Making History explores ordinary people's links with the past. The programme is presented by Helen…
The Guns of Gun Hill
English Civil War specialist John Tincey contacted the programme about a discovery he made in the British Library which finally disproves a local legend in Suffolk. A sign close to six Tudor canon on Gun Hill in Southwold claims that they were a gift to the townspeople from the Duke of Cumberland after his success at the Battle of Culloden in 1746.
However, John came across a booklet which shows that the guns were in place at least a century earlier during the reign of Charles 1st (1625-1649). It shows that ‘culverin’ (‘long guns’) were sent to the towns of Aldeburgh and Southwold to protect the coast from attacks by the pirates of Dunkirk – privateers who enjoyed the support of the Spanish.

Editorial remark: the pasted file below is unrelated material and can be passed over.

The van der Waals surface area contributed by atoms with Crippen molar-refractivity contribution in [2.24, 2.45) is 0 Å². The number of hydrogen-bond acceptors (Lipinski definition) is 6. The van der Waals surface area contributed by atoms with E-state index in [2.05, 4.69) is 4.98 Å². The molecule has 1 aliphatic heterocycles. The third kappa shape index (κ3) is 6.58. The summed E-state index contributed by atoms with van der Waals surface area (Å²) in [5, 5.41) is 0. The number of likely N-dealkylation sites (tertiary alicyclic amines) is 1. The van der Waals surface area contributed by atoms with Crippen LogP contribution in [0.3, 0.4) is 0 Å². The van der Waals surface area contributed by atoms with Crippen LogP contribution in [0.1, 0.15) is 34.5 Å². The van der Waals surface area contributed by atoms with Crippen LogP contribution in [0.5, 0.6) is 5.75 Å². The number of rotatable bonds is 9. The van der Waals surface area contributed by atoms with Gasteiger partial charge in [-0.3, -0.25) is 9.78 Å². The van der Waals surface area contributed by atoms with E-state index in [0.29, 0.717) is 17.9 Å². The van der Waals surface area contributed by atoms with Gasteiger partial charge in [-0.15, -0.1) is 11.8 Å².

The Barbary Corsairs
During the years when the pirates of Dunkirk harried shipping in the English Channel and attacked the merchant fleets of North Sea ports, the Barbary Corsairs were a threat to vessels from Christian states sailing in the Mediterranean and Atlantic. Indeed the Corsairs attacked villages in the west of England and in southern Ireland.
Professor Nicholas Rodger from the Centre of Maritime Historical Studies at the University of Exeter told Making History that these pirates operated out of ports in North African states from the time of the Crusades right up until the nineteenth century. They understood the value of people and would kidnap merchants and hold them to ransom. Ordinary seamen would be taken and put to work in galleys and other vessels.
By the eighteenth century the British had agreed a truce with the Corsairs and in return for regular payments our merchants were left alone. This was doubly beneficial because shipping from competing nations was still threatened.